I know who Gary Bettman’s problem is. It’s that guy in Siesta Key who’s sitting on the beach right now not missing Pavel Datsyuk.
This guy, a composite of a lot of guys, is a retired insurance adjuster from Moose Jaw, Saskatchewan. He moved to Florida to get away from the phrase wind-chill factor. He also moved to Florida to get away from bleeping hockey.
Bettman and the rest of the NHL brainiacs assumed the opposite was true, which is why there are NHL franchises in Tampa and Miami now. There are also NHL franchises in Nashville, Raleigh, San Jose, Anaheim and Phoenix, where no one knows the difference between a blue line and a hemline. The theory went that these were vibrant, growing markets that would come to love the NHL once you explained to everyone that the puck’s that small because it’s always been that small, so deal with it.
This was, shall we say, a rather large miscalculation.
Because now you’ve got the NHL in a bunch of places where it’s a worse fit than cows on Saturn, and a lot of them are bleeding to death. Which is why we had this suicidal lockout, the owners going on strike to demand the players save them from their own mistakes.
You know what all that reminds me of?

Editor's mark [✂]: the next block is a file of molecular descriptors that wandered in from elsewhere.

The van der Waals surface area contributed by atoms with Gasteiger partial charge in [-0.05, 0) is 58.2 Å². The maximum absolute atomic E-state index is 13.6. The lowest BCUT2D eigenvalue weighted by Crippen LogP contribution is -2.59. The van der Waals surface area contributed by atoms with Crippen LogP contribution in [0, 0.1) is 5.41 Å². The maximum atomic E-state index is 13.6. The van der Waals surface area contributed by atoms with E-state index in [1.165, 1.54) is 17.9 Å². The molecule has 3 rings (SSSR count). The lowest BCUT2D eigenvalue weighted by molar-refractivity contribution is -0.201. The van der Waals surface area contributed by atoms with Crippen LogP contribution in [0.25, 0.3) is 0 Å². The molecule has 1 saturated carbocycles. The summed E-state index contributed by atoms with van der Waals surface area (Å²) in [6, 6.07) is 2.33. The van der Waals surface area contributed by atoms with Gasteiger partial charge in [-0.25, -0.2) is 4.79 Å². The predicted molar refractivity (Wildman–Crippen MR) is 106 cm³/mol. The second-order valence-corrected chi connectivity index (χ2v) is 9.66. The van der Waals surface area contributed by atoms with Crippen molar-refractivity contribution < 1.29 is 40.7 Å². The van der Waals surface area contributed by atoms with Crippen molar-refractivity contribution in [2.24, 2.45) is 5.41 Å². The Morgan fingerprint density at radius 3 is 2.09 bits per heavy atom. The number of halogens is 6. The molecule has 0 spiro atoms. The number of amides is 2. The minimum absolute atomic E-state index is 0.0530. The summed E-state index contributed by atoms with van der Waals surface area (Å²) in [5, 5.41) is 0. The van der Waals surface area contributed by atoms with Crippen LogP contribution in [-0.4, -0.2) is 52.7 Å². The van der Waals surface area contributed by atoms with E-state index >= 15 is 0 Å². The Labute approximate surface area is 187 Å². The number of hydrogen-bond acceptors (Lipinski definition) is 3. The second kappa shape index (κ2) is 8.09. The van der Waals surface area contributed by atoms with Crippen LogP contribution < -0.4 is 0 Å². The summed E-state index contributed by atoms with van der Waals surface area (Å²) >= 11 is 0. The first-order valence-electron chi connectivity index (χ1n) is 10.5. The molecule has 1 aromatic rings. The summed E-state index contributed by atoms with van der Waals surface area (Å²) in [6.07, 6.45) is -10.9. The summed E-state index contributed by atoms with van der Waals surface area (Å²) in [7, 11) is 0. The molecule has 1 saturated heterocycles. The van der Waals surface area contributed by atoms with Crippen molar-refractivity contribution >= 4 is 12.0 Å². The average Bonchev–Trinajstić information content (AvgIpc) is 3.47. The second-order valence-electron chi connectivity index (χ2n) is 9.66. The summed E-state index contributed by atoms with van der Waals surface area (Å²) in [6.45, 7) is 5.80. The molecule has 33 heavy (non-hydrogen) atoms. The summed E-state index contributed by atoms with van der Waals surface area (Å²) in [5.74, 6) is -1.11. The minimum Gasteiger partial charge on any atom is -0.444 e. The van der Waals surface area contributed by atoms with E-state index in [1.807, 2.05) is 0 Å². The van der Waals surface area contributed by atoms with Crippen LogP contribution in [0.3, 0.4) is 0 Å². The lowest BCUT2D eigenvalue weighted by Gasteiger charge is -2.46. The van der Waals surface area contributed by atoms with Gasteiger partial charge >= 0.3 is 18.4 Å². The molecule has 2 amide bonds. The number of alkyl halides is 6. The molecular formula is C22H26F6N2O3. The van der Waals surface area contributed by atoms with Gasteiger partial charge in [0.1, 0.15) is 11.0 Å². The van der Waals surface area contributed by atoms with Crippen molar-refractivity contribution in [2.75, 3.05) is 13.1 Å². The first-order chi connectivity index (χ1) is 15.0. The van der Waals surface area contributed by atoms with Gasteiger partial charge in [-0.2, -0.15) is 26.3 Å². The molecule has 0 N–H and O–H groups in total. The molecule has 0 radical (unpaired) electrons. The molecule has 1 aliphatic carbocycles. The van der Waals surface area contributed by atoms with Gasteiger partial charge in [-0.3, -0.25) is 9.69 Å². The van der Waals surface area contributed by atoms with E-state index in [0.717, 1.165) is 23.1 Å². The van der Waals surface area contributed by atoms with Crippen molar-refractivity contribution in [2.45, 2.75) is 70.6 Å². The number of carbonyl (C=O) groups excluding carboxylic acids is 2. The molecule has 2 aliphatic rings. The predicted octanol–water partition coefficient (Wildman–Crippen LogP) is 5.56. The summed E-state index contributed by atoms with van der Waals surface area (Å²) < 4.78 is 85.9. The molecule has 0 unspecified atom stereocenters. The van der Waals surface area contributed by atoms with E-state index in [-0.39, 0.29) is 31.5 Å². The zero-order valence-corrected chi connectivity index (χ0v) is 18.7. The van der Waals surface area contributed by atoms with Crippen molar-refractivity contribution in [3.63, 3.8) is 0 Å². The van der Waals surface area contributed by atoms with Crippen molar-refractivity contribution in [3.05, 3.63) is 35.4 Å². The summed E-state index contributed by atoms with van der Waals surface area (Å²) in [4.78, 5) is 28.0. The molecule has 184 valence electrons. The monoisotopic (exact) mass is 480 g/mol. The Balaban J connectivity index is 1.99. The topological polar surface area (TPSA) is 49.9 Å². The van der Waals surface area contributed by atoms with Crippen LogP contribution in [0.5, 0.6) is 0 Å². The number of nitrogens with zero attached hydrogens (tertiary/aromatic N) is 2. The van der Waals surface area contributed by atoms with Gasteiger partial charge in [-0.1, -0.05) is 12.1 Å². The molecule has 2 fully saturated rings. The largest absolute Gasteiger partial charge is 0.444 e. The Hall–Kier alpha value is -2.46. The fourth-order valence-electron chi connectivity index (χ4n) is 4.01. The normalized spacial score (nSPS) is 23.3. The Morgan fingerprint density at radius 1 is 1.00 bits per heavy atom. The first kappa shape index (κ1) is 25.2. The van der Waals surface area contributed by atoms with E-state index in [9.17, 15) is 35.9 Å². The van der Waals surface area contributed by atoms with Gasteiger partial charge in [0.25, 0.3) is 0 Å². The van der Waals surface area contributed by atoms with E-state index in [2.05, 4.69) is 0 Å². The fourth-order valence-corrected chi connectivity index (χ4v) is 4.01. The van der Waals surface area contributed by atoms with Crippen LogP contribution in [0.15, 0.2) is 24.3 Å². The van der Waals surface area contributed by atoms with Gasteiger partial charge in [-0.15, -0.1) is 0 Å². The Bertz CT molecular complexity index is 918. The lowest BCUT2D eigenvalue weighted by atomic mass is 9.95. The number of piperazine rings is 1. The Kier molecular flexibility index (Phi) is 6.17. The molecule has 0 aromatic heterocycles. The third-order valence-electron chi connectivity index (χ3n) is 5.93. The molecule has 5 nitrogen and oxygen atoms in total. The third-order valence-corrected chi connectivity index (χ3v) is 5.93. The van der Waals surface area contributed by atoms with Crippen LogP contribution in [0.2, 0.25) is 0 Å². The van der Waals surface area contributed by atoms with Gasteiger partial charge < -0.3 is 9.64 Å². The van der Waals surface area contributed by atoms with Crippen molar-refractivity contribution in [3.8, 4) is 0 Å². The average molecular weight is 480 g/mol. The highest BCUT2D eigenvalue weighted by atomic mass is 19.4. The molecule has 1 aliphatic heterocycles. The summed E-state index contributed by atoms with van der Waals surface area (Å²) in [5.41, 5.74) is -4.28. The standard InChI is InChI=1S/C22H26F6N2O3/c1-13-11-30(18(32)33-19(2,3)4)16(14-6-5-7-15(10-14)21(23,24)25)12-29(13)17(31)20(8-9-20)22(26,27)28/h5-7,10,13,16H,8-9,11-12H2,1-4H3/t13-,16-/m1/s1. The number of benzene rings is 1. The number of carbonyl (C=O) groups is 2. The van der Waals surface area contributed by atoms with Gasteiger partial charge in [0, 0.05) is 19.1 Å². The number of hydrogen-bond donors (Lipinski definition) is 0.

Same thing it reminds Michael Franke of.
He sits in his office as Komets president these days, and hears echoes of another time and another league. It was the mid-1990s, and the old IHL, of which the Komets were a long-standing member, was in the process of killing itself. Like the NHL today, it expanded into markets where it was never going to fly, and eventually it went belly up.
Bad enough that the league honchos thought minor-league hockey would be a hit in places such as Atlanta, Orlando, Cincinnati, Cleveland, Denver, Houston, Kansas City, San Diego, San Antonio and San Francisco.
The I compounded that disaster by expanding into existing NHL markets, which torqued off the League so much that it yanked affiliations, invaded IHL markets and killed off its presumptive rival.
It was hubris squared, and the IHL paid with its existence.
We warned everyone in about 1995 that disaster was right around the corner, Franke recalled last week. But there was so much wealth and so much ego involved in the process at that time, that everybody lost control. They lost control of their business sense and they lost control of their expenses within their teams.
And how could they not? The rapid expansion into untenable markets sent travel costs exploding as the league, once a modest Midwestern bus loop, went coast-to-coast. And player salaries, Franke says, almost doubled between 1990 and 1997 or ’98.
Fast forward to 2012, and here’s the NHL, drowning in its own misjudgment, too.
If you look around the NHL the bottom line is, there’s not enough coming in to take care of what’s going out the other door, Franke said. That’s why they’re having the problems they’re having and that’s why the owners, in my opinion, have taken the stance of Hey, if we don’t play so be it.’
It’s a shortsighted and disastrous strategy, if so. But what else would you expect from Bettman and his crowd?
They still think that Canadian snowbird in Siesta Key pines for hockey, after all.